New Guidelines for Antimicrobial Prophylaxis in Surgery
This is an updated set of guidelines for antimicrobial prophylaxis in surgery developed jointly by the American Society of Health-System Pharmacists, the Infectious Diseases Society of America, the Surgical Infection Society, and the Society for Healthcare Epidemiology of America. Key updates include more specific recommendations for optimal timing, dosing, redosing, and duration of antimicrobial therapy.
These guidelines were developed jointly by the American Society of Health-System Pharmacists, the Infectious Diseases Society of America, the Surgical Infection Society, and the Society for Healthcare Epidemiology of America and are an update of previous guidelines.1 Key updates include:
- Preoperative-dose timing: The optimal time for administration is within 60 minutes before incision; this is a more specific time than the prior recommendation of administration at induction of anesthesia. For vancomycin, which requires a long administration time (1–2 hours), the dose should begin within 120 minutes before the incision.
- New information is included regarding weight-based dosing; this includes a higher dose of cefazolin for persons weighing more than 120 kg.
- New recommendations are given for a shortened postoperative course. Most cases can be treated with a single dose. The duration should be less than 24 hours regardless if there are indwelling drains.
- Redosing: If the duration of the surgery exceeds 2 half-lives of the antimicrobial or there is excessive blood loss, intraoperative redosing is needed to ensure adequate serum and tissue concentrations of the antimicrobial.
Specific recommendations for doses, redosing intervals, and preferred agents for selected antimicrobials and surgical procedures are listed in Tables 1 and 2. Of note, vancomycin is not recommended as a preferred choice for any procedure. The guideline suggests that vancomycin may be included when a cluster of postoperative methicillin-resistant Staphylococcus aureus (MRSA) have been detected at an institution and should be considered for patients with known or high risk for MRSA colonization. The guideline panel points out that vancomycin is less effective than cefazolin for preventing postoperative infections caused by methicillin-susceptible S aureus; thus, vancomycin is used in combination with cefazolin at some institutions.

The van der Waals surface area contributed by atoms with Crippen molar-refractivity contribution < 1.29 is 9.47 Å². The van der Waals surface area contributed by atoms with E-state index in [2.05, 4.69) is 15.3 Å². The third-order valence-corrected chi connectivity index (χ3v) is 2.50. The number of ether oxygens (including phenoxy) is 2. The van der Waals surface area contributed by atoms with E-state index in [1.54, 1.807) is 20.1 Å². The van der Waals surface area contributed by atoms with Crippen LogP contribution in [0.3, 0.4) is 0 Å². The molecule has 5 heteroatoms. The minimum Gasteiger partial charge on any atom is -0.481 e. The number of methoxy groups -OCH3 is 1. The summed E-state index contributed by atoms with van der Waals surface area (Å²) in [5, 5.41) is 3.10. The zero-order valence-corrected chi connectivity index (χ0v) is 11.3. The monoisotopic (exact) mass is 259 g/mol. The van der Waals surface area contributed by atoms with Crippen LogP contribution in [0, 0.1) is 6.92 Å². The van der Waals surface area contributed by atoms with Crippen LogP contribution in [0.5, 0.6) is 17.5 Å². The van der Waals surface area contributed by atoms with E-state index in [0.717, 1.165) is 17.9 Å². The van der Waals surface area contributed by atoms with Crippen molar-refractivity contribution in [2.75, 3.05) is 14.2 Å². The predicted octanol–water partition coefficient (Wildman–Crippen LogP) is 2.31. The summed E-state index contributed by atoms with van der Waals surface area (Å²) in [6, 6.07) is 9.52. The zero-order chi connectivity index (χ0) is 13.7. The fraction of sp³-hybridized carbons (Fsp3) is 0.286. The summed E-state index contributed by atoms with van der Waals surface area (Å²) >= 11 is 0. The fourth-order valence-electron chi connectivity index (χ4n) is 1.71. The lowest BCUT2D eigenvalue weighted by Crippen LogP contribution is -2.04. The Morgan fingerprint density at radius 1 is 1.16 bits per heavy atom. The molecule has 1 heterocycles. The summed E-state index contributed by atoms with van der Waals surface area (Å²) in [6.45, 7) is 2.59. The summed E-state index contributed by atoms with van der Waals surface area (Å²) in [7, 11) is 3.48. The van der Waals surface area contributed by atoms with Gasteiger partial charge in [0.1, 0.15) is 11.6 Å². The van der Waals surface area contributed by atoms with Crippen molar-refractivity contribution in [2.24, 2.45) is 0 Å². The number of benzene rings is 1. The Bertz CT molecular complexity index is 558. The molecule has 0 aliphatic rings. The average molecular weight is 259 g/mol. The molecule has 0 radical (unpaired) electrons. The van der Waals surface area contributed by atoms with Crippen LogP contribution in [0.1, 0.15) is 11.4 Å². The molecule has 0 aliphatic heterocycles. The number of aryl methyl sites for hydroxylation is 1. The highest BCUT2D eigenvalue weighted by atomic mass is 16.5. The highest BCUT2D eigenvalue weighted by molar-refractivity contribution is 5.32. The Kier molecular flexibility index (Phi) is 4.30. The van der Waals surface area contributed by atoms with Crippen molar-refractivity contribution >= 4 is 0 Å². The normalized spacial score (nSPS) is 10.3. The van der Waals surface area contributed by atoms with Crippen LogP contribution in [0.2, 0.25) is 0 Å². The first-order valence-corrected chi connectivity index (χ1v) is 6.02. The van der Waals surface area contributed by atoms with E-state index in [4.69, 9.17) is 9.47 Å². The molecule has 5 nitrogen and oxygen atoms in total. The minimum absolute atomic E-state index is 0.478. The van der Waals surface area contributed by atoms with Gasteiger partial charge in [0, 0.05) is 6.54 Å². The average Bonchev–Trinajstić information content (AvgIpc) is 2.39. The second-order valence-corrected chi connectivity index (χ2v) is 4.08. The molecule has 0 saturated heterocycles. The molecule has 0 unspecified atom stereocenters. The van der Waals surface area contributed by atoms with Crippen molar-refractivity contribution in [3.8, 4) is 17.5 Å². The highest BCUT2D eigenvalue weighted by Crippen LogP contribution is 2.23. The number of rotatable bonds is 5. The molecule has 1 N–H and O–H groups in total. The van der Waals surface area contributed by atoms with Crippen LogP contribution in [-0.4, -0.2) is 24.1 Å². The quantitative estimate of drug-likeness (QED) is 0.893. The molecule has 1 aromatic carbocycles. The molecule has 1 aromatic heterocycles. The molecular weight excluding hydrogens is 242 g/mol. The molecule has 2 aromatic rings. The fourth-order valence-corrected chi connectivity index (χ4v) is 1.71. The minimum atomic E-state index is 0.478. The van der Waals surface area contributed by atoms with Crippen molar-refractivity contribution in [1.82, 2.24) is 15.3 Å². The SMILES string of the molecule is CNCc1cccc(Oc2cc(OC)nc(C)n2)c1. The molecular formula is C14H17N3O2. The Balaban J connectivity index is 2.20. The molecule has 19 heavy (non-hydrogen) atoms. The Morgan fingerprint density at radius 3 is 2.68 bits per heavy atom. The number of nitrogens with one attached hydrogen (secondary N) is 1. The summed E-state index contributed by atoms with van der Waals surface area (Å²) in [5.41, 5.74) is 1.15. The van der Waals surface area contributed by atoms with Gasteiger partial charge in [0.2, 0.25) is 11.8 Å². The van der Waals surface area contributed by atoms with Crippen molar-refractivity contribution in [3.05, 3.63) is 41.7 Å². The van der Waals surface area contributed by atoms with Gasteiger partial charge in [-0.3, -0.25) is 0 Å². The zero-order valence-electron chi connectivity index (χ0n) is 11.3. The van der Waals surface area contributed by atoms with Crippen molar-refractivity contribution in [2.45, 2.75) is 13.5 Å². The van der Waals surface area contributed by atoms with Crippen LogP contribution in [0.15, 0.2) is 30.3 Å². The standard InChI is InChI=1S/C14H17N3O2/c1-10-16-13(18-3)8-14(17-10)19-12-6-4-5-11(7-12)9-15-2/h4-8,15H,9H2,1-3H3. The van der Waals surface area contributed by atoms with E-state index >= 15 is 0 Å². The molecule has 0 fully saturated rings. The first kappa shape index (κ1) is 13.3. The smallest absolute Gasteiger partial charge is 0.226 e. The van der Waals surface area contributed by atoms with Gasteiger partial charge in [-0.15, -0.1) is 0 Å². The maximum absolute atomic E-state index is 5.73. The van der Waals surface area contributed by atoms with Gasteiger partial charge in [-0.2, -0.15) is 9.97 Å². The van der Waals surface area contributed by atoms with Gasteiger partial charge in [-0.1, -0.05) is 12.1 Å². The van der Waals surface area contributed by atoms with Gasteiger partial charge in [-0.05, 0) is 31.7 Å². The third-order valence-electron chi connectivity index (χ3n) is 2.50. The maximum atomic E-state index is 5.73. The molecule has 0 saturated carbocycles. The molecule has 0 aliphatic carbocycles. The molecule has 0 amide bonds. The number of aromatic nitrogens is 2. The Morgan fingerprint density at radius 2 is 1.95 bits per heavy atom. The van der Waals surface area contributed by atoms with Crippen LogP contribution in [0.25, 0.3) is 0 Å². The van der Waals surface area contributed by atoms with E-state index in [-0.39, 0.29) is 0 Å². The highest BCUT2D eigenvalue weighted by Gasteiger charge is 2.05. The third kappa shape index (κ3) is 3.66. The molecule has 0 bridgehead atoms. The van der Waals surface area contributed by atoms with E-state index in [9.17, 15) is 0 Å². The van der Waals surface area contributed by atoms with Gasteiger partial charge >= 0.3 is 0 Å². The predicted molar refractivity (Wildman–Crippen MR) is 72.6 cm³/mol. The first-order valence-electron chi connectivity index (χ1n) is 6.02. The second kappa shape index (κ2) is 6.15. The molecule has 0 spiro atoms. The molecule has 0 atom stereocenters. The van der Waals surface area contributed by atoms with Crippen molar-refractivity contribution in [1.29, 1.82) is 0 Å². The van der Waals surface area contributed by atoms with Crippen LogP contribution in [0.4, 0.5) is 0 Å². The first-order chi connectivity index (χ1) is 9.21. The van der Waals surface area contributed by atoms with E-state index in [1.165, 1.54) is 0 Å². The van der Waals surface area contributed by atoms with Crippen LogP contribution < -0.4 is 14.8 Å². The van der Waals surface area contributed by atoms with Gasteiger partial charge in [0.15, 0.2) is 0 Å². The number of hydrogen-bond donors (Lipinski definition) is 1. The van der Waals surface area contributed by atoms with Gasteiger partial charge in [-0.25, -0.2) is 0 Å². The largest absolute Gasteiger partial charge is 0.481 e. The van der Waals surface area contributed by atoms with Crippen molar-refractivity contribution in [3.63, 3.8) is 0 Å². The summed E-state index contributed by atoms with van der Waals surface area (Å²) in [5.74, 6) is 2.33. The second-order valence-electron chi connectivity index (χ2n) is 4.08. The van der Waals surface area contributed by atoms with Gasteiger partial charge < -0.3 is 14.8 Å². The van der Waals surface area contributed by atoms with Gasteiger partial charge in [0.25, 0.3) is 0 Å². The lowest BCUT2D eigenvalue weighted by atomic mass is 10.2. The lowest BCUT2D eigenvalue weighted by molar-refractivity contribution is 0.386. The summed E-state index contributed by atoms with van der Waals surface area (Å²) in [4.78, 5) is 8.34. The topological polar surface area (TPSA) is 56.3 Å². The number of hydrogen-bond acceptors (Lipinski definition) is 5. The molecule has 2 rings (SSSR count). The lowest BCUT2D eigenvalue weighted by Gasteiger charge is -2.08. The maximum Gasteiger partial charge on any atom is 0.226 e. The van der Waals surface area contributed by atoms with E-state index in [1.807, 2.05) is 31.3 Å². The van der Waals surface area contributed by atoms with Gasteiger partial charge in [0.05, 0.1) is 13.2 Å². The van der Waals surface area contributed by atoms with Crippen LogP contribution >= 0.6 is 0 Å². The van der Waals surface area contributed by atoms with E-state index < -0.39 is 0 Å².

The guideline panel also evaluated the prophylactic use of mupirocin. The strongest recommendations were for cardiac patients (“should be given intranasally to all patients with documented S aureus colonization”) and orthopedic procedures (“preoperative decolonization with intranasal mupirocin may have utility in patients undergoing elective orthopedic procedures who are known to be colonized or infected with either MRSA or methicillin-susceptible S aureus”).
An additional concern raised within the guideline is the potential association of surgical prophylaxis with Clostridium difficile–associated colitis. Risk factors include longer duration of prophylaxis and use of multiple antimicrobial agents. Limiting the duration of antimicrobial prophylaxis to a single preoperative dose can reduce the risk of C difficile disease.
1. Bratzler DW, Dellinger EP, Olsen KM, et al. Clinical practice guidelines for antimicrobial prophylaxis
in surgery. Am J Health Syst Pharm
. 2013; 70: 195–283.
Keywords:© 2013 Lippincott Williams & Wilkins, Inc.
surgery; antimicrobial; prophylaxis